Today, we trust Instagram, to keep track of our followers, likes, and chat histories. We trust banks, to document our balances and depots. We rely on Amazon, to maintain the lists of our past purchases. However, by trusting them we give up control and privacy. Slowly we are seeing adoption in Blockchain Technology as a decentralized and user-controlled trust machine. Similar to how banking software doesn’t keep track of your Instagram followers, it is likely that we will see a multi-chain future, in which use-case-specific blockchain networks are used to keep track of domain-specific states. Substrate by Parity Technologies allows for a first principle approach to creating these state machines.
Blockchain As State Machine
How much money did refugees spend in the markets of Jordanian refugee camps last month? #BuildingBlocks
Which stakeholder within the long and complex humanitarian supply currently has custody of the emergency medical supplies? #Track&Trust
Which parking credentials have been issued to my wallet, allowing me to park at the airport car park? #M-Zone
Blockchain technology allows answering the above-stated questions in a trustless manner. Various components are required to allow individual participants of a decentralized computer network to reach an agreement over the state of a system. However, depending on the use case slightly different requirements arise for their underlying components. Some Blockchains need to be more secure, some faster, some more decentralized, some more private, and so on. Developing custom blockchains from scratch, with use-case optimized components, is very expensive. Imagine the costs for finding and bringing together experts of various computer science fields such as distributed databases, P2P networking, cryptography, and so on, to create a new Blockchain.
So wouldn’t it be great if there would a “Blockchain Kit”, which allows building custom, use-case optimized blockchain, using existing building blocks?
Substrate by Parity Technologies
And it turns out, there is Substrate by Parity Technologies, a modular and extensible framework for building blockchains from performant composable modules, called Pallets.
But let’s dive into the history of Party Technologies to get a better understanding of how Substrate evolved. Parity Technologies was founded by Dr Gavin Wood. Gavin is well known in the blockchain space for being the CTO and Co-Founder of Ethereum, cocreator of Ethereum’s Smart Contract programming language, Solidity, as well as its corresponding runtime environment, the Ethereum Virtual Machine (EVM). Since 2015 Parity Technologies built various blockchain clients, like parity Bitcoin, for Bitcoin (BTC) and Bitcoin Cash (BTH) mining, parity Zcash for the privacy blockchain Zcash, and OpenEthereum.
In 2017 Gavin published the Polkadot white paper stating the ambitions to create a heterogeneous multi-chain network, which connects various blockchains. During the development of the Polkadot Network, the engineers at Party Technologies noticed, that blockchains share many components and only some are unique. As a result, the Polkadot GitHub repo was forked to create a framework called Substrate.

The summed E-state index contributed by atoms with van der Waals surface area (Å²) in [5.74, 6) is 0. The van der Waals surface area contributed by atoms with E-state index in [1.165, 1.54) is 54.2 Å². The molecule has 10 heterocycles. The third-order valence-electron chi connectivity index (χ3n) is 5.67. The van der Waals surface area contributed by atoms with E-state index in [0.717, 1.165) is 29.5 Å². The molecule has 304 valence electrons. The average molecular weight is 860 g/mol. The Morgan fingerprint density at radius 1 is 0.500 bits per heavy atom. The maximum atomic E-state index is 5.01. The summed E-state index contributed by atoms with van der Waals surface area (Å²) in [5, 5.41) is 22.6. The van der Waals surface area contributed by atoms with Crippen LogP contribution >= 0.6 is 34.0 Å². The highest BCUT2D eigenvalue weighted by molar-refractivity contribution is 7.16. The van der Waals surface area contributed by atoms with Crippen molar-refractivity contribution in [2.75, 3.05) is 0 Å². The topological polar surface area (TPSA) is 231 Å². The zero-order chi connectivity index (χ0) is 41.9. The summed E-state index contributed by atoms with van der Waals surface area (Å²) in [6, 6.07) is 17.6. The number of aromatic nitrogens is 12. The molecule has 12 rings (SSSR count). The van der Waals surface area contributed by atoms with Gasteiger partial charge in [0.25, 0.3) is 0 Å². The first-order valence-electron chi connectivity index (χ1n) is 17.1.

So what is Substrate?
Substrate can be described as an open-source community, a modular software development framework, and a developer platform. The substrate framework allows the modular development of fast, secure, and socially scalable blockchains using substrate pallets.
Blockchains build on substrate reached up to 15k transactions per second.
The code of the framework is audited by top-tier blockchain auditing companies.
3. Socially Scalable
One major advantage of Blockchains build on the Substrate Framework is that they are upgradable without causing a hard fork. This is what’s meant by “socially Scaleable”. Hard forks are slow, inefficient, and costly since they require tremendous “cat herding” of node operators. Let’s take Bitcoin as an example. To update the network, the majority node operators, aka. Miners, need to be, first, convinced and, second, install the software update manually to their machines. In contrast, using Substrate, the business logic, which defines the behavior of a blockchain, is stored on-chain in the binary instruction format called WebAssembly, short Wasm. This allows automatically updating the whole network at a certain block height. So, let’s say some supervillain gets his hands on a Quantum Computer and you need to exchange the hashing algorithm of your blockchain for a quantum-proof one. The update can be done by sending a transaction. All the nodes will be updated automatically at a certain block height if they did not choose to leave the network.
The second benefit of using Wasm is that it can be run hardware-agnostic, which is a major benefit for node operators.
Last but not least, Substrate Blockchains are interoperable with each other, as well as with other blockchain networks, like Ethereum, since they can be connected via the Polkadot Relay Chain.
4. Substrate Pallets
Substrate Pallets are the atomic building blocks of each Substrate Blockchain. A collection of pallets result in what is called runtime or simply the business logic of a blockchain. Each Pallet itself contains a domain-specific logic. The cool thing is, developers can discover, use and create Pallets on the Substrate Marketplace. Here are some Pallet examples from different categories you can use for building your own blockchain.
Substrate drastically reduces the costs of developing use-case optimized Blockchain infrastructure. Polkadot Network, which itself is mainly based on the substrate framework allows connecting these specialized blockchains, granting interoperability. Only time will tell how many Blockchains we will need in the end, but Substrate seems like a promising bridge to a decentralized state-keeping future.